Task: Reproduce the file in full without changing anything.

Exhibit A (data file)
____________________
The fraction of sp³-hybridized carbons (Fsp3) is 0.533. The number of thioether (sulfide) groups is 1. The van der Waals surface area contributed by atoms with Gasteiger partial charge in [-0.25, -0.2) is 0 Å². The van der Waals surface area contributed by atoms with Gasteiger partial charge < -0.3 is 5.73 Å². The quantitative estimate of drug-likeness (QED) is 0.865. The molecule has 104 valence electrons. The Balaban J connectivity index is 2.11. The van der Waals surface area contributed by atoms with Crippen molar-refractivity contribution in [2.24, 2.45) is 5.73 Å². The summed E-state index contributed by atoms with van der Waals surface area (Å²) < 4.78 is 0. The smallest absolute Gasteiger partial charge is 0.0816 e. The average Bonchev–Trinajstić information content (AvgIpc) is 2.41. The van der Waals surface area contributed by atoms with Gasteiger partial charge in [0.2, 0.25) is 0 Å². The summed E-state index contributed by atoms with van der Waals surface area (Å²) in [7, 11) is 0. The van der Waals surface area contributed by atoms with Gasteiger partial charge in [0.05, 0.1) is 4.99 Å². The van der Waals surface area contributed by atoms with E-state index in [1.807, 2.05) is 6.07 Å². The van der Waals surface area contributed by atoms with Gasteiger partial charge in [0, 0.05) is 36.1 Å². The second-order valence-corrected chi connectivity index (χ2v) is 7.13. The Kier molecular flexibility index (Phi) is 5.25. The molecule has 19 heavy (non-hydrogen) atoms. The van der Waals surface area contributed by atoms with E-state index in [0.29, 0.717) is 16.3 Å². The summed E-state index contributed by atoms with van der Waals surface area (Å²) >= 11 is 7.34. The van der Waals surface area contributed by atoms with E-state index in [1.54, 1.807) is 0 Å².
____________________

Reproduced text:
The fraction of sp³-hybridized carbons (Fsp3) is 0.533. The number of thioether (sulfide) groups is 1. The van der Waals surface area contributed by atoms with Gasteiger partial charge in [-0.25, -0.2) is 0 Å². The van der Waals surface area contributed by atoms with Gasteiger partial charge < -0.3 is 5.73 Å². The quantitative estimate of drug-likeness (QED) is 0.865. The molecule has 104 valence electrons. The Balaban J connectivity index is 2.11. The van der Waals surface area contributed by atoms with Crippen molar-refractivity contribution in [2.24, 2.45) is 5.73 Å². The summed E-state index contributed by atoms with van der Waals surface area (Å²) < 4.78 is 0. The smallest absolute Gasteiger partial charge is 0.0816 e. The average Bonchev–Trinajstić information content (AvgIpc) is 2.41. The van der Waals surface area contributed by atoms with Gasteiger partial charge in [0.2, 0.25) is 0 Å². The summed E-state index contributed by atoms with van der Waals surface area (Å²) in [7, 11) is 0. The van der Waals surface area contributed by atoms with Gasteiger partial charge in [0.05, 0.1) is 4.99 Å². The van der Waals surface area contributed by atoms with E-state index in [1.807, 2.05) is 6.07 Å². The van der Waals surface area contributed by atoms with Gasteiger partial charge in [0, 0.05) is 36.1 Å². The second-order valence-corrected chi connectivity index (χ2v) is 7.13. The Kier molecular flexibility index (Phi) is 5.25. The molecule has 19 heavy (non-hydrogen) atoms. The van der Waals surface area contributed by atoms with E-state index in [0.29, 0.717) is 16.3 Å². The summed E-state index contributed by atoms with van der Waals surface area (Å²) >= 11 is 7.34. The van der Waals surface area contributed by atoms with E-state index in [1.54, 1.807) is 0 Å².